Rescue of a Slave Child

Edith, a 12-year-old Black girl, was rescued from slavery by a free black man named Daniel Blue who went to court to liberate her from the clutches of a white slaveholder. According to historians, Edith’s legal battle is the last known court case involving an enslaved person in California.

Daniel Blue was a formerly enslaved Black man living in Sacramento County who had made his fortune in the gold mines. At one time, he was a neighbor of California’s first Governor Peter Burnett, a white supremacist who fought to ban Black people from the state.

In early 1864, Blue, noticed that a white man who lived nearby Walter Gammon, had custody of a black child who was being “inhumanely beaten, and let go without the necessary care and clothing to make her comfortable and decent.” Blue came to the child’s defense, filing a complaint against Edith’s abuser in county court. A judge ordered the slaveholder to bring Edith to court. Blue also submitted a petition in probate court to become the child’s legal guardian. Gammon claimed in court that Edith was living with him freely. Because earlier laws that prevented black people from testifying against white people had been repealed, Blue was able to bring witnesses to court to refute the slaveholder’s false claim. The witnesses convinced the judge to remove Edith from Gammon’s custody. She was set free and went to live with Blue, his wife and children. The case illustrates the agency of black people who successfully fought to help enslaved children, men and women win their freedom.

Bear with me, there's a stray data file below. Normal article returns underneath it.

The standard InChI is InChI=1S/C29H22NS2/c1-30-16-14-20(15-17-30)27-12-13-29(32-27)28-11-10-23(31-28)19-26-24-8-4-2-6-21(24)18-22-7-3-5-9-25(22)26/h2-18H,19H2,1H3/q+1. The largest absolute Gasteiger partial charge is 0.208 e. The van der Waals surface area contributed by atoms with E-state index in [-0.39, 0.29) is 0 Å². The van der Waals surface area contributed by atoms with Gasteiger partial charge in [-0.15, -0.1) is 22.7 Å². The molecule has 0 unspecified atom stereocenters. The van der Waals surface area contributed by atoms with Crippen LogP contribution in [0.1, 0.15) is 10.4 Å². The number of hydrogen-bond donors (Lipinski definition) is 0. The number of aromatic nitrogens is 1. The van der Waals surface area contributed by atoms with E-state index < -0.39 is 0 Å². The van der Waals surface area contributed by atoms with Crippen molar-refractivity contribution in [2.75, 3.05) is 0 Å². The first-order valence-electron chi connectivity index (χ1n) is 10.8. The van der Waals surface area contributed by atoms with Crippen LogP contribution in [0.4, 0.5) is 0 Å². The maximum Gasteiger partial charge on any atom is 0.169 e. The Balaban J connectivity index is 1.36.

Blue also submitted a petition in probate court to become the child’s legal guardian. Gammon claimed in court that Edith was living with him freely.
Edith and Daniel Blue

News clipping on petition to free Edith Blue: “In the Matter of the Guardianship of Adda, a colored child” February 25, 1864. Sacramento Daily Union, vol 26, no 4034. Courtesy of the California Digital Newspaper Collection, Center for Bibliographic Studies and Research, University of California, Riverside

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The mission of Gold Chains is to uncover the hidden history of slavery in California by lifting up the voices of courageous African American and Native American individuals who challenged their brutal treatment and demanded their civil rights, inspiring us with their ingenuity, resilience, and tenacity. We aim to expose the role of the courts, laws, and the tacit acceptance of white supremacy in sanctioning race-based violence and discrimination that continues into the present day. Through an unflinching examination of our collective past, we invite California to become truly aware and authentically enlightened.